The processing seems to have treated the leaves well—they look nice and the “roasted” aroma is light and adds nicely to the overall scent. The dry leaf aroma is clean, of dried fruits, and slightly floral. This dan cong reminds me a great deal of Jing’s phoenix dan cong, with higher levels of florals and less pronounced peach notes in the liquor’s flavor. Smelling the wet leaves after the first steep takes me back to my early days of drinking loose leaf teas (Jing’s phoenix dan cong was one of my first). Hints of guava mixed with the regular floral and wood-charcoal aromas. At this point, the leaves are still tightly raveled, but reveal that characteristic green/red/brown coloration dan congs tend to have.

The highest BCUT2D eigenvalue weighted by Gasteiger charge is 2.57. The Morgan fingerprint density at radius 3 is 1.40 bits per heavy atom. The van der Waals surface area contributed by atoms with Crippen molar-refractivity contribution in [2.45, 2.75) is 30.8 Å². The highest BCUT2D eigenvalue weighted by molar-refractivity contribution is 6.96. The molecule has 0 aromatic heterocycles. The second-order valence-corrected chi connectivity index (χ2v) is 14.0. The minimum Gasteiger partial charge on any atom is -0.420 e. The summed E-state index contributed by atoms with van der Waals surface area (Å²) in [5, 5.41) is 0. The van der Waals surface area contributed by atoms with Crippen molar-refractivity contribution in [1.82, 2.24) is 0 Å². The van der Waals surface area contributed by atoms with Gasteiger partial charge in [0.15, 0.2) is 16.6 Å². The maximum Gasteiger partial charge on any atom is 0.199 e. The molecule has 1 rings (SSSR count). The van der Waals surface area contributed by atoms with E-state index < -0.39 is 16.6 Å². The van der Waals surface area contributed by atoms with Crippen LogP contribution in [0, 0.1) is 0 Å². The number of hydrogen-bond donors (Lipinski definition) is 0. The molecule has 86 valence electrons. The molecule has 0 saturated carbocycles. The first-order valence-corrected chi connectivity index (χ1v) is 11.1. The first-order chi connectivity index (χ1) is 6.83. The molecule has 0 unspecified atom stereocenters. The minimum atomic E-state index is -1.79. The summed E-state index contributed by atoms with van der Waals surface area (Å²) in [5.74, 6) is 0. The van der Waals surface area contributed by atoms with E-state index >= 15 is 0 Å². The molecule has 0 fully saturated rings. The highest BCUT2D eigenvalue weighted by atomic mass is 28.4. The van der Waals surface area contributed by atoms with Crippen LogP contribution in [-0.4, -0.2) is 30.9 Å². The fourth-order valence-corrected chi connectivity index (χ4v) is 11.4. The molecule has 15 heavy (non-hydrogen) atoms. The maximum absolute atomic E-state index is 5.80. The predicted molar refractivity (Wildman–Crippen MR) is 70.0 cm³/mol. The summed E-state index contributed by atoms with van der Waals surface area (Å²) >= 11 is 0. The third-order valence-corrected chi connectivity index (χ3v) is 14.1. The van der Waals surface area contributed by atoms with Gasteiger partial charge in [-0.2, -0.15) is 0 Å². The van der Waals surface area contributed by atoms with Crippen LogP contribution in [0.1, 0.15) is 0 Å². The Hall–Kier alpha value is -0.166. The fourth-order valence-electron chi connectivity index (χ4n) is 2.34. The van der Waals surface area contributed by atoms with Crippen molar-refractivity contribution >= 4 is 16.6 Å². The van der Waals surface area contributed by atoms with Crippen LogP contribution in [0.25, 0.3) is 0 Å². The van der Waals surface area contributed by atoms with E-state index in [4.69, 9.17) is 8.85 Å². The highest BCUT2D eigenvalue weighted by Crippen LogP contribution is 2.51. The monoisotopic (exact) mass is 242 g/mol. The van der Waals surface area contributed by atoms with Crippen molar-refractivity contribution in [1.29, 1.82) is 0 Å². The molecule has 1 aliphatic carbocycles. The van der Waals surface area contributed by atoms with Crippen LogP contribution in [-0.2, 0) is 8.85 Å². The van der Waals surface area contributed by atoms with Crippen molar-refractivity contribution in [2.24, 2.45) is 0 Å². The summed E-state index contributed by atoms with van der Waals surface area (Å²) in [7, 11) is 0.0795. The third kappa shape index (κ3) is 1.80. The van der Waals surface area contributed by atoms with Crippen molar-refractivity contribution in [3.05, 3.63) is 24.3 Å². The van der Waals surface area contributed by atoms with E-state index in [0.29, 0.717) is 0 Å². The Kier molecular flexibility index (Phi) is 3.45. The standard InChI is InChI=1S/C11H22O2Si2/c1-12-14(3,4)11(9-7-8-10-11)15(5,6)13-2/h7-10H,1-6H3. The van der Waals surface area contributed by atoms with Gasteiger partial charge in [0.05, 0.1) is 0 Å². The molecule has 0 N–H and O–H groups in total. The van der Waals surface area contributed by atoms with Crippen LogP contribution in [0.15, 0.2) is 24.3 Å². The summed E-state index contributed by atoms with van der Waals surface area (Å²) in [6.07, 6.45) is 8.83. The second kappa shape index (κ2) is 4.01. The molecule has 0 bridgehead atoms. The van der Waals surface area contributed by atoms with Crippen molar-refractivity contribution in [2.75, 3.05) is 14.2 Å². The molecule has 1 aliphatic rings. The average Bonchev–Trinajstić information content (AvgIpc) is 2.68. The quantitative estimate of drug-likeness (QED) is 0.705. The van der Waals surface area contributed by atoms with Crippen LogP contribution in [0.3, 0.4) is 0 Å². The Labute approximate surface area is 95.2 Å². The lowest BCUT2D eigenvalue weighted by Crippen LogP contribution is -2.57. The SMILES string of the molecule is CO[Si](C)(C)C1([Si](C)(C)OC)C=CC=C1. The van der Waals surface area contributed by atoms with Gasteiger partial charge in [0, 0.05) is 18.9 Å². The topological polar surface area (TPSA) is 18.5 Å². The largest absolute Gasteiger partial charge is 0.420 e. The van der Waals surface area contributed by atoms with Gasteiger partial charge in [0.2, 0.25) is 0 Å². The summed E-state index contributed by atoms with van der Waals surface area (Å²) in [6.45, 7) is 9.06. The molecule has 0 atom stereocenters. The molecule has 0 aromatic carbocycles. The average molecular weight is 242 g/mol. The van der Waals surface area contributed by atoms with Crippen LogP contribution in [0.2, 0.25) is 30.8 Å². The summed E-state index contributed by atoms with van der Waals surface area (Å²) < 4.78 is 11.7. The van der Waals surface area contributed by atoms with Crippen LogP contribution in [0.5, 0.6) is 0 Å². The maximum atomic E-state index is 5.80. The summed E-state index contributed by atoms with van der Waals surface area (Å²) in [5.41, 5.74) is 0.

The liquor possesses a nice, light amber/peach liquor coloration, becoming progressively darker into the middle steeps. Always very clear, though. Excellent liquor aroma: sweet, floral, hint of inoffensive charcoal. Body is smooth with faint sparkling characteristics.
When it comes to the flavor, I have noticed that fewer leaves treat the brew better with this tea. When I really load up the gaiwan, I have difficulty finding balance between bitterness and flavor, even with cooler water and extremely short steep times. It was either way too bitter, or there was no bitterness paired with no complexity as well.
Anyway, when the parameters were acceptable, the flavor really shined. The first few steeps were sweet and buttery, with nectar and honey flavors and an aftertaste of peach. Astringency was minimal if steep time was in check, and a nice kuwei, or throaty bitterness, was present in the second and third steep. Yet, as with many dan congs, the infusions of this one become dull, flat, but very sweet, after around the fourth or fifth steep. At any rate, this is certainly one of the better “generic” dan congs.